This theory views an individual’s development within the context of the system of
relationships that form her environment.
Bronfenbrenner’s theory has been historically applied to child development. By defining
complex layers of environment, each having an effect on a child’s development, this theory
emphasizes that a child’s interaction between factors in the child’s maturing biology, his
immediate family/community environment, and the societal landscape fuels and steers his
Furthermore, changes or conflict in any one layer will ripple throughout other layers. To
study a child’s development then, we must look not only at the child and her immediate
environment, but also at the interaction of the larger environment as well.
This is the layer closest to the individual and contains the structures with which the
individual has direct contact. Structures in the microsystem include family, school,
neighborhood, or childcare environments.
At this level, relationships have impact in two directions - both away from the individual and
toward the individual. For example, a child’s parents may affect his beliefs and behavior;
however, the child also affects the behavior and beliefs of the parent.
Bronfenbrenner calls these bi-directional influences, and he shows how they occur among all
levels of environment.
Mesosystem: This layer provides the connection between the structures of the individual’s
microsystem (Berk, 2000).
Examples: the connection between the child’s teacher and his parents, between his church
and his neighborhood, etc.
Exosystem: this layer defines the larger social system in which the individual does not
function directly. The structures in this layer impact the child’s development by interacting
with some structure in her microsystem (Berk, 2000).
Parent workplace schedules or community-based family resources are examples. The child
may not be directly involved at this level, but he does feel the positive or negative force
involved with the interaction with his own system.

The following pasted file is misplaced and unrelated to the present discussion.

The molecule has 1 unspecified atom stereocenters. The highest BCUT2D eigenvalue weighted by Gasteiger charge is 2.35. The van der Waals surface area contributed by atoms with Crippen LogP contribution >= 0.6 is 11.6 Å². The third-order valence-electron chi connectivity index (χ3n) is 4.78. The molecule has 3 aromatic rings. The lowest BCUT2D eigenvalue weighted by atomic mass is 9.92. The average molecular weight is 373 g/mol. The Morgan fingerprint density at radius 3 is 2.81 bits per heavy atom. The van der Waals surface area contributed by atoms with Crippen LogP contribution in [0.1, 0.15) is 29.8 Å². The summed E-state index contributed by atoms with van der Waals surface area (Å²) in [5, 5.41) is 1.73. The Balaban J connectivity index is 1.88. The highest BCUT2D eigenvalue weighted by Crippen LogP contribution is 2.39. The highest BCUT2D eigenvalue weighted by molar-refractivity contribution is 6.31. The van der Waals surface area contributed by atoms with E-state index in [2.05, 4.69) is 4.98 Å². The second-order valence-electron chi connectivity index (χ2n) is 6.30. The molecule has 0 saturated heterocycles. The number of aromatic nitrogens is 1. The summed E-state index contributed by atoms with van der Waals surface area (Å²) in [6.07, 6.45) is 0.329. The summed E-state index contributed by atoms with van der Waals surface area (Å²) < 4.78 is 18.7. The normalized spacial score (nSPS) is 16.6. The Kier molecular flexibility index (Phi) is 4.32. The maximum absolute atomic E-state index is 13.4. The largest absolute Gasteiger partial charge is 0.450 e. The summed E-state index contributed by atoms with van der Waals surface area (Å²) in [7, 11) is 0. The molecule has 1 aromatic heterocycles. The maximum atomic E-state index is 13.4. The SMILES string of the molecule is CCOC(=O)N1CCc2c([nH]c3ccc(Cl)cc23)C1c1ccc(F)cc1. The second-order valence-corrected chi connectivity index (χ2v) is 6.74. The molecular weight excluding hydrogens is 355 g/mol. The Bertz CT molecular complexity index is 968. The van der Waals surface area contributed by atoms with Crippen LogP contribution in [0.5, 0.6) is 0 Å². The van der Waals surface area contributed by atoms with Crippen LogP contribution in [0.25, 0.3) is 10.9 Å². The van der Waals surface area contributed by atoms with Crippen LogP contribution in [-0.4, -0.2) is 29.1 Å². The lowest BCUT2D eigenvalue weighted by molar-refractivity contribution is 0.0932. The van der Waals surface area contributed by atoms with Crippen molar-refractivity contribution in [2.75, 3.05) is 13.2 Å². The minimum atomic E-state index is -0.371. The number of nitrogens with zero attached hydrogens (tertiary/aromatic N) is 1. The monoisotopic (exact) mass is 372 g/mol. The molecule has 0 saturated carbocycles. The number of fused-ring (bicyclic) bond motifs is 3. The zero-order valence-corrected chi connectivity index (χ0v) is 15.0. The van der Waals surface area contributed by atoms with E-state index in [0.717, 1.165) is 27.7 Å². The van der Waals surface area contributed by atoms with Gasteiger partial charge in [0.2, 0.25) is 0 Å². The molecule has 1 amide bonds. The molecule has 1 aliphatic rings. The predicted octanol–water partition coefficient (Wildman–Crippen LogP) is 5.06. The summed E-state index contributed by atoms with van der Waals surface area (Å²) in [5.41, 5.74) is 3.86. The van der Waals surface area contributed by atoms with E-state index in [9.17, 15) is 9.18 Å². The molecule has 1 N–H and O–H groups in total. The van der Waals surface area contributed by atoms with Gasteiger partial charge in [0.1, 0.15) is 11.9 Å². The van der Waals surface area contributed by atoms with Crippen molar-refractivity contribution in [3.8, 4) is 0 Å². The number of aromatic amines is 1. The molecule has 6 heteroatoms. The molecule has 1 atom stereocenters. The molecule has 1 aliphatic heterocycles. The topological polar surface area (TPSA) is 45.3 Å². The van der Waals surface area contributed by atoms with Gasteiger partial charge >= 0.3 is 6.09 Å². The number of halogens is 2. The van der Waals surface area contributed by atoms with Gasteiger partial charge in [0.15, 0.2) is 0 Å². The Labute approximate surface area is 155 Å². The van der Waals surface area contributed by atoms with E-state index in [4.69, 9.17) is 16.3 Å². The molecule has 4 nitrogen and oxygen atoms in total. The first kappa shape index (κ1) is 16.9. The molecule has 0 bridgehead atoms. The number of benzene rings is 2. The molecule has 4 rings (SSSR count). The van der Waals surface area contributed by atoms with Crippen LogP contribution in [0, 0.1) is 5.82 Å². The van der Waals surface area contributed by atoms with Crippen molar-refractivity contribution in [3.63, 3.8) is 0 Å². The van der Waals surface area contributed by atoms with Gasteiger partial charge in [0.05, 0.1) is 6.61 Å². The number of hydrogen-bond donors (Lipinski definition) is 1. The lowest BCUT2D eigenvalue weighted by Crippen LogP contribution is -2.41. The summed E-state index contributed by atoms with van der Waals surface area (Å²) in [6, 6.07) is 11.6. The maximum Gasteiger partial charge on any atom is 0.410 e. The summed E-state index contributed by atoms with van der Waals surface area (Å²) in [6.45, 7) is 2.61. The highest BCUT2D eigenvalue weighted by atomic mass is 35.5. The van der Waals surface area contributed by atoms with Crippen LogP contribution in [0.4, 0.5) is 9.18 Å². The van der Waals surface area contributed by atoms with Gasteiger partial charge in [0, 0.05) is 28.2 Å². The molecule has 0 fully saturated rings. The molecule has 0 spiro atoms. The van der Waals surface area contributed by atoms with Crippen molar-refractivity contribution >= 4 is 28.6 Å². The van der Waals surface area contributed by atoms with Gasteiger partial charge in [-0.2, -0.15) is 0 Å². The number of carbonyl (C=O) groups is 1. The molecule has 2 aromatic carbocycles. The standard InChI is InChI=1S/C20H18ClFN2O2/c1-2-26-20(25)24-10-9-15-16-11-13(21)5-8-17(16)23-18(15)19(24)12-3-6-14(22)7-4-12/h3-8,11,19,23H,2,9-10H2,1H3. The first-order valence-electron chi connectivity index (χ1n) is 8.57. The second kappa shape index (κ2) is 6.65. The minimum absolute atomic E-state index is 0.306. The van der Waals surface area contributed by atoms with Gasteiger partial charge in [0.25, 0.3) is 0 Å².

Macrosystem: This layer may be considered the outermost layer in the individual’s
environment. While not being a specific framework, this layer is comprised of cultural
values, customs, and laws (Berk, 2000). The effects of larger principles defined by the
macrosystem have a cascading influence throughout the interactions of all other layers.
For example, if it is the belief of the culture that parents should be solely responsible for
raising their children, that culture is less likely to provide resources to help parents. This, in
turn, affects the structures in which the parents function.
Chronosystem: This system encompasses the dimension of time as it relates to an individual’s
environments. Elements within this system can be either external, such as the timing of a
parent’s death, or internal, such as the physiological changes that occur with the aging of a
As children get older, they may react differently to environmental changes and may be more
able to determine more how that change will influence them.
Implications for practice
Bronfenbrenner sees the instability of family life as the most destructive force to a child’s
development (Addison, 1992).
According to the ecological theory, if the relationships in the immediate microsystem break
down, the child will not have the tools to explore other parts of his environment. Children
looking for the affirmations that should be present in the child/parent relationship may seek
attention in inappropriate places.
These deficiencies show themselves especially in adolescence as anti-social behavior, lack of
self-discipline, and inability to provide self-direction (Addison, 1992).
This theory has deep implications for families. Bronfenbrenner believes that the primary
relationship needs to be with someone who can provide a sense of caring that is meant to
last a lifetime. This relationship must be fostered by a person or people within the immediate
sphere of the child’s influence.
John G. Kuna, PsyD and Associates